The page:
I wrote a somewhat lengthy Facebook post about this project and realized that I needed to drop it here, too.
Finished up a “distraction project” from the Bob Wade legacy this afternoon.
Apparently, Bob Wade had a go at converting a Harbor Freight toy RC plane to brushless that hadn’t ended well. The port wing panel was fractured out and he had apparently just cut the pushrods short when extracting the servos from the carcass.
An old TowerPro brushless motor was in the nose on a pieced together plywood box, which kind of tells me where things went wrong. It was just too much motor for such a small plane and, given the probable time frame, I’m betting the battery pack to feed it wasn’t a very good fit.
In any case, if I’d had more sense I probably would have just chucked it into the burn pile and been a richer man.
The wing and tail are made from what is essentially Depron that’s surfaced with a thin layer of plastic laminate. There was just something about the wing damage that I couldn’t leave alone. I knew I could fix it.
And that’s what I did. I brought it in from the Hangar to fix the wing. Turns out that Gorilla Glue Clear non-foaming worked great at not only putting the jigsaw pieces back together again, but it also formed a new skin that bonded with the old skin. It was a great fix. (Also, I used some new polyester plastic sheet I just got as intended plans protector to work as ersatz Mylar to make the skin smooth while the glue cured. That really helped.)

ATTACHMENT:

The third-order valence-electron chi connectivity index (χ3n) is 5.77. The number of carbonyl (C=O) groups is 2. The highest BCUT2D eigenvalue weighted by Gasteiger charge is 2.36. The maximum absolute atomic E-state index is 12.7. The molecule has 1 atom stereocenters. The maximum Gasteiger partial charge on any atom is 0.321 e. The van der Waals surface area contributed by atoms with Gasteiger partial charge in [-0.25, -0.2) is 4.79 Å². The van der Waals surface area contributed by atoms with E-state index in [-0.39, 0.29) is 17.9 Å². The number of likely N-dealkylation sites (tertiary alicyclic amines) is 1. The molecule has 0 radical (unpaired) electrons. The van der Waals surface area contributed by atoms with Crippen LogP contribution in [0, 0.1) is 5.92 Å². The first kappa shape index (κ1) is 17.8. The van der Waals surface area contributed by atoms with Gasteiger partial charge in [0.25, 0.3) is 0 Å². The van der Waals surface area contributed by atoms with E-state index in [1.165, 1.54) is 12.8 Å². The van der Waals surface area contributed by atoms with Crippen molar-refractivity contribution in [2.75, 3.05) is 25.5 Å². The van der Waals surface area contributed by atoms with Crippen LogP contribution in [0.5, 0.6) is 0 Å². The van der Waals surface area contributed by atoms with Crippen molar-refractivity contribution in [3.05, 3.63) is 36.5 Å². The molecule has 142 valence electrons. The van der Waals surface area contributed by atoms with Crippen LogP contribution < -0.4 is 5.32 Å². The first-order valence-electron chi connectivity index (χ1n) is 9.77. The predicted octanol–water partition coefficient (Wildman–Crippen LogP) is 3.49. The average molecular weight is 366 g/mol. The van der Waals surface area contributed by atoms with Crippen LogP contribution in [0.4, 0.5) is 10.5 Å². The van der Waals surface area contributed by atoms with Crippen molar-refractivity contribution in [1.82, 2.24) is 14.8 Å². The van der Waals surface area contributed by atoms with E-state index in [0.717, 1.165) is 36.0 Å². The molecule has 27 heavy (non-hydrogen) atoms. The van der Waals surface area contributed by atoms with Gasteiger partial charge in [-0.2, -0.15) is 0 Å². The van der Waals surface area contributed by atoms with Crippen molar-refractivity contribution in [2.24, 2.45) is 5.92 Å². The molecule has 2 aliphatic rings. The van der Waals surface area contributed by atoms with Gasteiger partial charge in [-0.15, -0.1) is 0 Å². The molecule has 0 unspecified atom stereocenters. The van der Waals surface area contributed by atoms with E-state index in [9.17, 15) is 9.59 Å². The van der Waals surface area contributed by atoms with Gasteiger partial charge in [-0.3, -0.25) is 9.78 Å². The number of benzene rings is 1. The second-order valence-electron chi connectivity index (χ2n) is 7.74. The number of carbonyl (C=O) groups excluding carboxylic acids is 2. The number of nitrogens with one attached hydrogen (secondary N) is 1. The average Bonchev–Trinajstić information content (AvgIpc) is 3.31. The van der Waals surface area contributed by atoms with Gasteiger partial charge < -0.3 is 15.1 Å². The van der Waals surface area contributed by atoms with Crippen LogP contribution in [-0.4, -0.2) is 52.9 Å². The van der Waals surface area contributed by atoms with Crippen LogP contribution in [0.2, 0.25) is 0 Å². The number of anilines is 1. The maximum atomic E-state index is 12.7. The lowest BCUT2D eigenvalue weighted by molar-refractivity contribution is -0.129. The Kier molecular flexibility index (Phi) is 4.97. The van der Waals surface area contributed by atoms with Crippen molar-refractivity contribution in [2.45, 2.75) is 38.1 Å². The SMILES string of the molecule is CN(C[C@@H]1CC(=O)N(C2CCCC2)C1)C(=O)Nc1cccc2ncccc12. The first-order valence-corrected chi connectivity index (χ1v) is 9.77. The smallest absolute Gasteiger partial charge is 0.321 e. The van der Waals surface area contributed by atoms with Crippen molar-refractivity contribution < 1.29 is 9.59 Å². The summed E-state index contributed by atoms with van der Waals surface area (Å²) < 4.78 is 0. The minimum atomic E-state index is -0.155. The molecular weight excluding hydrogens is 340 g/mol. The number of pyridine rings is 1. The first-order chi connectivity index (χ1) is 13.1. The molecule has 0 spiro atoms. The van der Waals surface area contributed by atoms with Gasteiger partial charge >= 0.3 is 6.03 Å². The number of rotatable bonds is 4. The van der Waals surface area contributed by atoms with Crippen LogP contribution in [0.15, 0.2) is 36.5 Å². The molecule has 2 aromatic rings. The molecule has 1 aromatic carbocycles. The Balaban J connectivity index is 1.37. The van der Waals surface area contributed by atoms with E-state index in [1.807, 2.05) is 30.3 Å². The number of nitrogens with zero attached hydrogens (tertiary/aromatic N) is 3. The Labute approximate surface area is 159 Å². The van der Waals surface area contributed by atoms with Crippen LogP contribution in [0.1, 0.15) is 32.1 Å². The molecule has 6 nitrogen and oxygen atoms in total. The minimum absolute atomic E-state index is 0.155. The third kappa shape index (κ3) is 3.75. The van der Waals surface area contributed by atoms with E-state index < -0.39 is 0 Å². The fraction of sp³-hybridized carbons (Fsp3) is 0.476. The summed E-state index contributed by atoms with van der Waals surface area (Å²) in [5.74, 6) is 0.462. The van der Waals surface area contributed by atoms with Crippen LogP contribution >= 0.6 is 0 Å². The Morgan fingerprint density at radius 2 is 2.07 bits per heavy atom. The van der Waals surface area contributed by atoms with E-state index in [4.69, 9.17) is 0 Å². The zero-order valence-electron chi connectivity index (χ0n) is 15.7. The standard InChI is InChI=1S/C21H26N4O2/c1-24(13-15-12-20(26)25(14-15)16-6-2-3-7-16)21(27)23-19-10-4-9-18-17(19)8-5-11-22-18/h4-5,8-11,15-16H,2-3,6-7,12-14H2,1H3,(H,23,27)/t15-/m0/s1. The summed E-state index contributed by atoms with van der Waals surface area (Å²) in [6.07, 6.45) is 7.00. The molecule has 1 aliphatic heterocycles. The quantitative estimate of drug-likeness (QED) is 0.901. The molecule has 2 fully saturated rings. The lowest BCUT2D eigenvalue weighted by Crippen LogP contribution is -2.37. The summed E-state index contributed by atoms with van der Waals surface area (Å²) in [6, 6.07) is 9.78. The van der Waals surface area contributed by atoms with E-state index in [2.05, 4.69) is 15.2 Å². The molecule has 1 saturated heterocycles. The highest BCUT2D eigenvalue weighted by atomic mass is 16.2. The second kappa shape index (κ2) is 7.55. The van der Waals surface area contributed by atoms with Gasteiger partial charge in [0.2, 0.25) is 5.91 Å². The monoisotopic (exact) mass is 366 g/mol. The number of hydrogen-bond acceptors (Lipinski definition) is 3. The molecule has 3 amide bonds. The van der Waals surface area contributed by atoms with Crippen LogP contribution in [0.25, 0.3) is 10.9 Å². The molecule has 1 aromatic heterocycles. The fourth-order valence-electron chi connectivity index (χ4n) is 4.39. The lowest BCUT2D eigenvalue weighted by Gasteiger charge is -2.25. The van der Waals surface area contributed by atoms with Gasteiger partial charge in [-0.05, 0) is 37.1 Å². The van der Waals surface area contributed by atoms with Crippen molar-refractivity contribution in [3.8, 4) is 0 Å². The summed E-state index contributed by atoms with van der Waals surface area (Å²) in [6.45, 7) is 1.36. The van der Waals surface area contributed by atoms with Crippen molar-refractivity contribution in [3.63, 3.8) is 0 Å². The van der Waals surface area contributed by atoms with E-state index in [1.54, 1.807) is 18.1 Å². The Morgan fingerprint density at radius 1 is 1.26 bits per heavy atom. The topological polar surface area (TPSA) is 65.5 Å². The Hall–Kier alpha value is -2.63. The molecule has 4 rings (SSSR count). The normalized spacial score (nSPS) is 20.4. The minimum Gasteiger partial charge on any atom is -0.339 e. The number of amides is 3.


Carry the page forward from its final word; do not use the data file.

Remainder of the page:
Once the wing was fixed, I was stuck. My urge to fiddle and fix had been released.I sourced a little drone motor from Willy Nillies to replace the ginormous TowerPro, ordered 800 and 850 mAh 3s packs from RCBatteries, and dug out and tested two scavenged MX-50 servos from the scrap bin.
One of the old push-rods was re-usable. The other I replaced with a 1/16″ wire fab. Du-Bro EZ connectors went on the servo arms and that took care of actuation.
I also fired up the 3D printer to make a replacement motor mount that would put the motor just proud of the cowling. Took several print attempts to re-learn what I needed to make it work, but work it did eventually.
Because of the layout of the model, I ended up having to add 1.5 ounces of lead to the firewall to get it to balance, which is annoying. Unfortunately, pushing the battery pack into the nose just wasn’t feasible without compromising the hard plastic inserts for the battery bay.
It’s done. Everything works like it should and the balance seems reasonable. Will try to get it out to the field Friday evening or Saturday afternoon before the ball game to see if I actually pulled it off.
More to come after that.